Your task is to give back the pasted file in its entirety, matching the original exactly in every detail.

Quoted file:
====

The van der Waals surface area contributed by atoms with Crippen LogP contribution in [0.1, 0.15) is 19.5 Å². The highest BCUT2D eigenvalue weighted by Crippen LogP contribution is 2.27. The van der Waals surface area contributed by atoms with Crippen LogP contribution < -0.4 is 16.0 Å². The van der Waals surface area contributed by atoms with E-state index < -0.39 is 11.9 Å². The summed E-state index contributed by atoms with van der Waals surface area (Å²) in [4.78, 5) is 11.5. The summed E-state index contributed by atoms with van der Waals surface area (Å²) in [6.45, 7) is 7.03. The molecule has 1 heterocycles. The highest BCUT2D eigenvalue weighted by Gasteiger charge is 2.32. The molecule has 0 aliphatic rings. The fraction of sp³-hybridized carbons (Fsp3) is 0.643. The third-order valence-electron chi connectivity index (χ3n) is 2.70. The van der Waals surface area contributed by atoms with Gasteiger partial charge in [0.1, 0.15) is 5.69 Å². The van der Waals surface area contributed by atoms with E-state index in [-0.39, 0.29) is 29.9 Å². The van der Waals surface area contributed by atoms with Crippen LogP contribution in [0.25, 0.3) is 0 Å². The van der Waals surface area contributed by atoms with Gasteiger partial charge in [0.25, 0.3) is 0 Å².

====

The van der Waals surface area contributed by atoms with Crippen LogP contribution in [0.1, 0.15) is 19.5 Å². The highest BCUT2D eigenvalue weighted by Crippen LogP contribution is 2.27. The van der Waals surface area contributed by atoms with Crippen LogP contribution < -0.4 is 16.0 Å². The van der Waals surface area contributed by atoms with E-state index < -0.39 is 11.9 Å². The summed E-state index contributed by atoms with van der Waals surface area (Å²) in [4.78, 5) is 11.5. The summed E-state index contributed by atoms with van der Waals surface area (Å²) in [6.45, 7) is 7.03. The molecule has 1 heterocycles. The highest BCUT2D eigenvalue weighted by Gasteiger charge is 2.32. The molecule has 0 aliphatic rings. The fraction of sp³-hybridized carbons (Fsp3) is 0.643. The third-order valence-electron chi connectivity index (χ3n) is 2.70. The van der Waals surface area contributed by atoms with Gasteiger partial charge in [0.1, 0.15) is 5.69 Å². The van der Waals surface area contributed by atoms with E-state index in [-0.39, 0.29) is 29.9 Å². The van der Waals surface area contributed by atoms with Crippen LogP contribution in [0.25, 0.3) is 0 Å². The van der Waals surface area contributed by atoms with Gasteiger partial charge in [0.25, 0.3) is 0 Å².